Pepperoni is one of the most beloved pizza toppings and a fan favorite of many people. The spices of pepperoni, the grease it releases when it cooks and the complementary flavors and textures it has are all a great addition to the core pizza recipe.
There’s a lot more to pepperoni than meets the eye, however. There’s a lot that needs to be done to make sure the pepperoni you’re eating on your frozen pizza is as delicious as you expect it to be. Let’s take a quick look at what exactly goes into making pepperoni.
Pepperoni—traditional pepperoni, anyway—is made with pork. Most times, a recipe will call for two different types of pork, to create a great flavor profile with the right texture and composition. The types of pork generally used in making pepperoni are fatty, as opposed to lean (although lean pork can be used): pork butt, shoulder, round or shank.
Pepperoni is named after its signature ingredient: peppercorns! Pepperoni doesn’t have to have peppercorns, however. The mixtures of seasonings will vary depending on the recipe, but will usually revolve around essential Italian spices. Some of the ingredients may include cayenne pepper, paprika, anise seed, garlic or onion salt. Some recipes have as few as three spices in them; others can have as many as a dozen or more!
Finally, there are some essentials that every recipe will need. These include salt, pepper, sugar and ascorbic acid. These are all very important not only for flavor, but for the curing process to follow.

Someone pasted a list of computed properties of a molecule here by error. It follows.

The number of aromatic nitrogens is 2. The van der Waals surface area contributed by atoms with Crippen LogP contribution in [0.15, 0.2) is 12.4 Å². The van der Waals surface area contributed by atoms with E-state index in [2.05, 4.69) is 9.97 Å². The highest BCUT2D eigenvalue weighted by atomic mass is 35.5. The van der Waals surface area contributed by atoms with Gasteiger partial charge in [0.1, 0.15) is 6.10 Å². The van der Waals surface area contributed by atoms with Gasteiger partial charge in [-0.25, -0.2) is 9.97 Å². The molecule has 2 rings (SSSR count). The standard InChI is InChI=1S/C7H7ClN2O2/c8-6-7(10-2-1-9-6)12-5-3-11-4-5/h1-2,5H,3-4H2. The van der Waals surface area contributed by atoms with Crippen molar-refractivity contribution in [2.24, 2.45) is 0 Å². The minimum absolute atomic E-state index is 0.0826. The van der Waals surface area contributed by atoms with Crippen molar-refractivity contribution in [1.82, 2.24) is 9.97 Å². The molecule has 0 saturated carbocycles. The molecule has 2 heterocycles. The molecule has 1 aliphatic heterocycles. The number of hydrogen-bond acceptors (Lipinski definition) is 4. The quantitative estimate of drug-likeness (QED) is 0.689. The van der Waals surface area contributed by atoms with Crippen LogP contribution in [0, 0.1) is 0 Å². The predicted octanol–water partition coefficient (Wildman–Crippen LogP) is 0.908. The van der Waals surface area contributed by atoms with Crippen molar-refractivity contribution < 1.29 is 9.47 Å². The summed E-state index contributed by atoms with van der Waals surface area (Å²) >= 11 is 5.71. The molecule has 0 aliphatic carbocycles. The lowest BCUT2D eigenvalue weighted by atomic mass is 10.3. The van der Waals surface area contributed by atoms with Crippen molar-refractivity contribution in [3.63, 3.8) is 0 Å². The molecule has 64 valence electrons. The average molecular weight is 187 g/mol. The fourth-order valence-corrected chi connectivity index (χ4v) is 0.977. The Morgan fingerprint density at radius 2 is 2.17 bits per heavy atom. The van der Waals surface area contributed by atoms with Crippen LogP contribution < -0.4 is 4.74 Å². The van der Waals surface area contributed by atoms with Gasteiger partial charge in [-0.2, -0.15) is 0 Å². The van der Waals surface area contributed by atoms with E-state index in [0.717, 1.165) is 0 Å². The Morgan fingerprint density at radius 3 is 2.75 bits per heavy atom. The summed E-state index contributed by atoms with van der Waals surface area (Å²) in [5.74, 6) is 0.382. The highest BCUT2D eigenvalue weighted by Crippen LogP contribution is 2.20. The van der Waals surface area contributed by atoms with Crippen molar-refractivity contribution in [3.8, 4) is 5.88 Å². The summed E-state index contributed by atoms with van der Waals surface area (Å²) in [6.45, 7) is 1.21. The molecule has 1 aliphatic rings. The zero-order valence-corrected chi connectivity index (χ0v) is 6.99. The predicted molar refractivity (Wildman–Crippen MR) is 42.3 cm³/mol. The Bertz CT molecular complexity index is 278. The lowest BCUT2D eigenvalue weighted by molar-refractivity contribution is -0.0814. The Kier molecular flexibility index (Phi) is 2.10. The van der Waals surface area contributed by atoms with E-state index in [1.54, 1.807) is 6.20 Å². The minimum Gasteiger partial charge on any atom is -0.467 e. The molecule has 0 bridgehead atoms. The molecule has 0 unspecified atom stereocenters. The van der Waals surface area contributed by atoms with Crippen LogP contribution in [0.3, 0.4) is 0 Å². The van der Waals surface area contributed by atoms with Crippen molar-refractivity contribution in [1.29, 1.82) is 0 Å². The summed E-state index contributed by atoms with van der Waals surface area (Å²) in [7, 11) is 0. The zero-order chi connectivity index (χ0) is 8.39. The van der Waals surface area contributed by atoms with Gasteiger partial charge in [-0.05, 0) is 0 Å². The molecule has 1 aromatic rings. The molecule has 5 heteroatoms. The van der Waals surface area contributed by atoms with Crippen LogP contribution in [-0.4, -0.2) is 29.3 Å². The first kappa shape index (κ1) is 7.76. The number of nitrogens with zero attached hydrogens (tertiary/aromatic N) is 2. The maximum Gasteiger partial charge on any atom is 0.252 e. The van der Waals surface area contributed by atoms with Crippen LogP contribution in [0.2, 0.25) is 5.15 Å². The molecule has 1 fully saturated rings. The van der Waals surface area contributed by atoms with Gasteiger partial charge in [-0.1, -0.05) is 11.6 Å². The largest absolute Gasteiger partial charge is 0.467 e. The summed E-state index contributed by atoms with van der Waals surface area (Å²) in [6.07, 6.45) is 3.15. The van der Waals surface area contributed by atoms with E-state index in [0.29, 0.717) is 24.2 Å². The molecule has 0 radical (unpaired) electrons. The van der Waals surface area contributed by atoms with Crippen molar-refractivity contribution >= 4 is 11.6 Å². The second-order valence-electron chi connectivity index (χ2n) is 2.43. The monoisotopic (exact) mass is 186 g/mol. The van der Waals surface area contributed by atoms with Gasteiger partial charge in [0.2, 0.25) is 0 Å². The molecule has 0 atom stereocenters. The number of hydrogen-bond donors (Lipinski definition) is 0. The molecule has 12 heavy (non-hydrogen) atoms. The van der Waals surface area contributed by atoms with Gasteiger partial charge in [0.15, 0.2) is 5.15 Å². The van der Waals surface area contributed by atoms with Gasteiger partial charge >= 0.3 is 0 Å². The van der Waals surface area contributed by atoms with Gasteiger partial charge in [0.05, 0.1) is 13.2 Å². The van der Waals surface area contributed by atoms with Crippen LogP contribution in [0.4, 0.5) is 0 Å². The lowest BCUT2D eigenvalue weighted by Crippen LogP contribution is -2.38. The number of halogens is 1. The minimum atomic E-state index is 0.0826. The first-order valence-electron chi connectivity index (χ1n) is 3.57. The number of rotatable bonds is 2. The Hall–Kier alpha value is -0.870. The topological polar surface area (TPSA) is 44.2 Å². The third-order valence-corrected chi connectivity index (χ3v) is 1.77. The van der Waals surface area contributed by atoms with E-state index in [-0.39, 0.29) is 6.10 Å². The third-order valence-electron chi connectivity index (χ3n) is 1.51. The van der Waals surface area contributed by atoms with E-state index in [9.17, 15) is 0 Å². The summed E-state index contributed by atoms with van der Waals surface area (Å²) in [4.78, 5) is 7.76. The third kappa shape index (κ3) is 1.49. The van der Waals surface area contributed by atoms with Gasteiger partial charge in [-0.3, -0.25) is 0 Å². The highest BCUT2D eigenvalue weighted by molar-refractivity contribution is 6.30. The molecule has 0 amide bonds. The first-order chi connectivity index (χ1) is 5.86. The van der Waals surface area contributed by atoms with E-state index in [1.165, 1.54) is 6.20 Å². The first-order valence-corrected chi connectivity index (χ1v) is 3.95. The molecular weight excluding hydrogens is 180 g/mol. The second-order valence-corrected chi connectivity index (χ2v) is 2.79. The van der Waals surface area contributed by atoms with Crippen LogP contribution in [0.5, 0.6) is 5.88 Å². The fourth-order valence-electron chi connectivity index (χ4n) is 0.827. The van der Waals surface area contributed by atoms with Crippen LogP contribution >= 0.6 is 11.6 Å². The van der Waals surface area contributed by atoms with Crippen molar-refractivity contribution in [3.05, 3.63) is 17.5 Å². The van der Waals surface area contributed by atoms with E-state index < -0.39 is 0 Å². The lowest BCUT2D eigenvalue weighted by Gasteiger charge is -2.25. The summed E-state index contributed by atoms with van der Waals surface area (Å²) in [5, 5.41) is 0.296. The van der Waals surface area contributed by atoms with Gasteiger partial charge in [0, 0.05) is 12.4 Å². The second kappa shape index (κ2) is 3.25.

The pork ingredients are cubed, to create a chunky texture that will blend well with other ingredients and create small pockets of flavor. The cubed pork is then combined with all of the ingredients for the recipe.
Once everything is mixed together, the entire concoction should be spread out on a baking tray and put into the refrigerator for 24 hours. This begins the curing process. After 24 hours, the meat will be ready for casing. Meat is fed into casings, and then tied off at each link to create those all-too-familiar sausage chains we’ve seen in butcher shops and cartoons.
Once the pepperoni is cased, it needs to cure for 6 to 8 weeks! The proper way to do this is to hang the links in a cool, dark place, doing your best not to disturb them. After the curing period, pepperonis will keep for months, but must be properly cooked before eating.
There’s a reason pepperoni tastes oh so good on frozen pizzas: it’s because it’s made through a labor of love! Great pepperoni can’t be churned out overnight; it takes weeks and weeks to achieve the right consistency and level of deliciousness you expect from it.
The next time you pop in a pepperoni frozen pizza and start drooling over all the perfectly shaped pepperonis, remember all of the work that has to go into them. They’ll taste that much better on your pizza!